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20 August 2017
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American vigilante hacker defaces Russian MFA

An American vigilante hacker -- who calls himself "The Jester" -- has defaced the website of the Russian Ministry of Foreign Affairs in retaliation for attacks on American targets, CNN reported this weekend.

REUTERS
REUTERS

On Friday night, the Jester gained access to the Russian government ministry's website, according to CNN. And he left a message: Stop attacking Americans.

"Comrades! We interrupt regular scheduled Russian Foreign Affairs Website programming to bring you the following important message," he wrote. "Knock it off. You may be able to push around nations around you, but this is America. Nobody is impressed."

His hacking of the website included subjecting visitors to the ear-piercing sound of an American civil alert message -- that shrieking dial tone that accompanies emergency weather broadcasts.

The U.S. government recently blamed Russia for meddling in American politics. Russian intelligence agencies have been accused of hacking into Democratic National Committee emails and the sites of other Democratic Party-linked organizations, leaking damning information to sway the election away from Hillary Clinton.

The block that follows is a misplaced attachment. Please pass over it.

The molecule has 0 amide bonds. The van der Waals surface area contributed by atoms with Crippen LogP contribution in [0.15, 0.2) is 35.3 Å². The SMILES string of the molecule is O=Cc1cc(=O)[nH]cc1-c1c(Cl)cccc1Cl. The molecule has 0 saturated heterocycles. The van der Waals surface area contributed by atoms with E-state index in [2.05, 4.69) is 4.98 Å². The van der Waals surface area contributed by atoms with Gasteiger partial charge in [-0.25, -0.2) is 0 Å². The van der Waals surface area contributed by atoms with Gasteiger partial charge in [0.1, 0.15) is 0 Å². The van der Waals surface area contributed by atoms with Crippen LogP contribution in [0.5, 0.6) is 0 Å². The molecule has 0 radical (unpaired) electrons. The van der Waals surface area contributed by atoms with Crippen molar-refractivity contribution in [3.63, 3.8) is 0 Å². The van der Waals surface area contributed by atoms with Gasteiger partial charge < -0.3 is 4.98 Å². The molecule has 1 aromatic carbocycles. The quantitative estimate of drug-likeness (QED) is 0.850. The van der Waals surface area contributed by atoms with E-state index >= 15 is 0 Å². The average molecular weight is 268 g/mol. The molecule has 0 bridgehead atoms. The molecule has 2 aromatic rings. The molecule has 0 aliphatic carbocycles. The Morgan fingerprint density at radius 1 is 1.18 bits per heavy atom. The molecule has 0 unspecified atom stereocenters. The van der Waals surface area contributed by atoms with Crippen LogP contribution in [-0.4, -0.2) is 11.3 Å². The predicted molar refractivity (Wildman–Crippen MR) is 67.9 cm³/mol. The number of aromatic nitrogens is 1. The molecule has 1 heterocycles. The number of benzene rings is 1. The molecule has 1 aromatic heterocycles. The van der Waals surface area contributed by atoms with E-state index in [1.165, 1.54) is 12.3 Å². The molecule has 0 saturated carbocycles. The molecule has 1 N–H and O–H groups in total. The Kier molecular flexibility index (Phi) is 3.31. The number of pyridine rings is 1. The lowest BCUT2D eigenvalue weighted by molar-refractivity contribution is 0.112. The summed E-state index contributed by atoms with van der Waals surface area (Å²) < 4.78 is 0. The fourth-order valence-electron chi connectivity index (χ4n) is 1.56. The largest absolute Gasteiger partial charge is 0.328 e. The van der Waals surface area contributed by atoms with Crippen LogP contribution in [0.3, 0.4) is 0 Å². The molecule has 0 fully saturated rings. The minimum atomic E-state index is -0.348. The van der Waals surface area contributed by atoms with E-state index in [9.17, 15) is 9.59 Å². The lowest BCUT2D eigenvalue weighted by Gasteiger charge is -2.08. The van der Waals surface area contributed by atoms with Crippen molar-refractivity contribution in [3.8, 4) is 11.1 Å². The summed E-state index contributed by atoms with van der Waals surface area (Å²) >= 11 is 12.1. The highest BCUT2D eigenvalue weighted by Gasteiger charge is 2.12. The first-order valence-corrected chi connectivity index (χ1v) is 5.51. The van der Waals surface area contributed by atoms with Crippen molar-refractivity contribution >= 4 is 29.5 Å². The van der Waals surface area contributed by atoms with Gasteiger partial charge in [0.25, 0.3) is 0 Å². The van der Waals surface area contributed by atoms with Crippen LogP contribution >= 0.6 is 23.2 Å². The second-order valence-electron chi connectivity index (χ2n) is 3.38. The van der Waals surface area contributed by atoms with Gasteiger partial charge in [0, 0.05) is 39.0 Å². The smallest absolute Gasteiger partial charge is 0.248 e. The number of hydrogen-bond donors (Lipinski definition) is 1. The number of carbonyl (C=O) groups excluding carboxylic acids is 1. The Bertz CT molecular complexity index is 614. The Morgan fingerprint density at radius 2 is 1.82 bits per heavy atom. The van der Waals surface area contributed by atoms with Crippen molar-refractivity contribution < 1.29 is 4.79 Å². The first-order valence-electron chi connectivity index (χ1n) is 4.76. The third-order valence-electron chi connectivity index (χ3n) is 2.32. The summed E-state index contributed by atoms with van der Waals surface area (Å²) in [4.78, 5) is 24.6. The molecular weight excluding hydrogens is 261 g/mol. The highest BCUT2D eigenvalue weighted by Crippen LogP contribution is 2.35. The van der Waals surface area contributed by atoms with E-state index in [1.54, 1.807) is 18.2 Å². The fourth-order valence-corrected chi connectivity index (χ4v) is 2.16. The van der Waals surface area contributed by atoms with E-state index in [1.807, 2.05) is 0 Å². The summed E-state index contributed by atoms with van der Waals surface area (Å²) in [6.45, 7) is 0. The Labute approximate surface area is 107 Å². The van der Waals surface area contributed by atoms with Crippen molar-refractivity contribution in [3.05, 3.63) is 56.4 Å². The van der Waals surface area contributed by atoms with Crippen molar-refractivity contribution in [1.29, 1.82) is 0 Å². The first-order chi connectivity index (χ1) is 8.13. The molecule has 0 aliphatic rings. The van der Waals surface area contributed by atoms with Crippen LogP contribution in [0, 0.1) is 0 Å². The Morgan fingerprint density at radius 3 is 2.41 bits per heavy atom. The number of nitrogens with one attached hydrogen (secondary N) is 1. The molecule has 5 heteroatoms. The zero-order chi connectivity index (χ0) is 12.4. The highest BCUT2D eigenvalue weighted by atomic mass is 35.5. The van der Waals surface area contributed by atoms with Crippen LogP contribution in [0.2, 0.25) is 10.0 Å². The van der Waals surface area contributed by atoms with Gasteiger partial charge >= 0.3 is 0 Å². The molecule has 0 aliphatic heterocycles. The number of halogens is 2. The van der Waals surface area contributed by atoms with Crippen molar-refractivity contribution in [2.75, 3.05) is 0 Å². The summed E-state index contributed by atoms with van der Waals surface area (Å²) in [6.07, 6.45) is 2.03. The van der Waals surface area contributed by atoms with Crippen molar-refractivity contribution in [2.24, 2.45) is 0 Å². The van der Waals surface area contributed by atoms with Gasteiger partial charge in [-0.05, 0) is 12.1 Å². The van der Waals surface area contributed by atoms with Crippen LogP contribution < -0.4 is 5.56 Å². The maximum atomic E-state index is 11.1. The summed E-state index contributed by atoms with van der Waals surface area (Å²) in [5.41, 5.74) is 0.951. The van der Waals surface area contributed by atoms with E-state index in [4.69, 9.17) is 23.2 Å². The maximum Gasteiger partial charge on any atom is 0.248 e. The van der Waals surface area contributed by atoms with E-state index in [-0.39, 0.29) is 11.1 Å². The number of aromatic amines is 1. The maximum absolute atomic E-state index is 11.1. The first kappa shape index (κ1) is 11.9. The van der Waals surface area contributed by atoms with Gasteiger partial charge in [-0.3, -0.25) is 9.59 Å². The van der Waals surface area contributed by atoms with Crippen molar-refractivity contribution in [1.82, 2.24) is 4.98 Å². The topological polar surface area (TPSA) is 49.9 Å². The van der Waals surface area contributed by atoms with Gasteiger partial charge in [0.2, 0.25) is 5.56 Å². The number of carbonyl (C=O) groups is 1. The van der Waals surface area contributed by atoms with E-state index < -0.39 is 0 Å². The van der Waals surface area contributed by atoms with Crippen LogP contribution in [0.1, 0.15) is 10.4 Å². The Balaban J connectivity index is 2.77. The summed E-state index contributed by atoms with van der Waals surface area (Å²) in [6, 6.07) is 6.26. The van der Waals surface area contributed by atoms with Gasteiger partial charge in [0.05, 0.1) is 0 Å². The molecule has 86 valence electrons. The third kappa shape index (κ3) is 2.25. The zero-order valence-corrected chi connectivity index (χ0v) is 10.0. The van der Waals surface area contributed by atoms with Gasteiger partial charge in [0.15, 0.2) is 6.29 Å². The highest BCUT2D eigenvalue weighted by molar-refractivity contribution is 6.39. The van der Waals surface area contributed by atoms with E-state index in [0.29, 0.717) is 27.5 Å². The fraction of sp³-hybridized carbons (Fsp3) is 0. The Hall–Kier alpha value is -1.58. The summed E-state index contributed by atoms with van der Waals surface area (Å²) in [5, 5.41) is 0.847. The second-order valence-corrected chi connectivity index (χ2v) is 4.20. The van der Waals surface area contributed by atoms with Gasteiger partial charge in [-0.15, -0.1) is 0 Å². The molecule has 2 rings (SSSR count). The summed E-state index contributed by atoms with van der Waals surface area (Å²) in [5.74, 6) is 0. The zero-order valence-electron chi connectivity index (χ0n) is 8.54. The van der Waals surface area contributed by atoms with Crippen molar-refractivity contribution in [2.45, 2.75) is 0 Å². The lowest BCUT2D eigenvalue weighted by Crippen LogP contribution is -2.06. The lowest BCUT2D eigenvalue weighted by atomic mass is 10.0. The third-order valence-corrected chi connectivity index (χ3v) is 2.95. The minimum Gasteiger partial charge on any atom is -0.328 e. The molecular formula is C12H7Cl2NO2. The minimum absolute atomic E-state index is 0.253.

Reuters: Democratic Party says it was hacked again, blames RussiansStolen emails have been taken by Russia and published by WikiLeaks.

Russia and President Vladimir Putin have denied involvement.

The Jester referenced Putin's denial in his webpage graffiti.

U.S. accuses Russia of directing cyberattacks to 'interfere' with elections"Let's get real, I know it's you, even if by-proxy, and you know it's you," he wrote. "Now, get to your room. Before I lose my temper."

In the past, Jester has taken down jihadist websites, hacking into communication forums, and identifying potential terrorist threats. Ex-FBI agents have called him "the Batman of the internet."

Czech police arrest Russian in connection with U.S. hacking attacksIn an exclusive interview with CNNMoney this weekend, Jester said he chose to attack Russia out of frustration for the massive DNS cyberattack that knocked out a portion of the internet in the United States on Friday.

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